Tesla boss Elon Musk has given the strongest hint yet that the firm is considering "freeing" its patents to help speed up electric car development.
When asked by the BBC's Theo Leggett if he was considering giving technology away, Mr Musk said "you're on the right track".
Mr Musk said he hoped to break down technological barriers to help speed up electric car adoption.
The firm will deliver the first five of its Model S cars to the UK on Saturday.
Mr Musk told the BBC: "We don't want to cut a path through the jungle and then lay a bunch of landmines behind us."
Earlier this week, Mr Musk told Tesla shareholders that in order to speed up the pace of adoption of electric cars, Tesla was "playing with doing something fairly significant on this front which would be kind of controversial with respect to Tesla's patents".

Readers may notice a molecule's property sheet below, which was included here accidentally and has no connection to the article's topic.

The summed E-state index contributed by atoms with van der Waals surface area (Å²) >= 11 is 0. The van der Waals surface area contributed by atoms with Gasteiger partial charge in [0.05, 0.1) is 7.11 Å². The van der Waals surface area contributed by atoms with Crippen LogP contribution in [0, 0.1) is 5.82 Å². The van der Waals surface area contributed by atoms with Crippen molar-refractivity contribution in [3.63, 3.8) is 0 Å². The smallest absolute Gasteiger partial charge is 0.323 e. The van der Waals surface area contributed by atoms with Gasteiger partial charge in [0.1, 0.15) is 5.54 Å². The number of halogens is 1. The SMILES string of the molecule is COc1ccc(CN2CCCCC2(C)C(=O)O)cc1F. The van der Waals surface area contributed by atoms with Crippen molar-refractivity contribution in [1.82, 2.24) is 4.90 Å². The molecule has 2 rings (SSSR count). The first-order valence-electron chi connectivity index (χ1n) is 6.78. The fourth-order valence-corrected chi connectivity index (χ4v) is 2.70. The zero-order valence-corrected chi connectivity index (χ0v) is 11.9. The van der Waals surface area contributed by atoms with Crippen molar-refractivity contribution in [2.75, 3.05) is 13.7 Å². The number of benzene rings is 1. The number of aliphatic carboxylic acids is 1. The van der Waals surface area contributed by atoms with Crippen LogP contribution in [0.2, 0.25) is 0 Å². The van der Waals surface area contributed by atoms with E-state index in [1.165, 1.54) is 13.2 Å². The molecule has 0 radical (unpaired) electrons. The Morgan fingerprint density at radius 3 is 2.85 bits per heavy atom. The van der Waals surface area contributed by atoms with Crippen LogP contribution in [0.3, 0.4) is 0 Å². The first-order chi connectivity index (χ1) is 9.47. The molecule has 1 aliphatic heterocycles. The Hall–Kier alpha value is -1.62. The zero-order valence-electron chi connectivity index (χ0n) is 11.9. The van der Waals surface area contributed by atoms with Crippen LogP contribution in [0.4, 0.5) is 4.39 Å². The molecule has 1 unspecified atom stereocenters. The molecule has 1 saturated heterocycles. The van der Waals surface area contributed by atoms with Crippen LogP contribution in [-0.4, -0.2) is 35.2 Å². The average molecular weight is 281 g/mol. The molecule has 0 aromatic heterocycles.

The company's Model S sports car will cost approximately £70,000 and be able to travel 300 miles (480km) on a single charge, according to reports.
Last year, the firm sold 22,500 vehicles and says it is on track to sell 35,000 this year.
However, it has come under fire for its mileage claims as well as concerns about battery fires.
Tesla - which has seen its share price rise by more than 112% in the past year - has a stated goal of making "an electric car that's better than any petrol car".
However, adoption has been slow, which is perhaps a reason why the firm is considering ways to offer its technology to other firms in the space.
It is a departure from the technology strategy of Space X, another firm founded by Mr Musk.
Space X is trying to commercialise space both through missions to the moon for NASA and through private space travel.
Mr Musk has said in the past that Space X does not patent its technologies for fear that they could be stolen by competitors.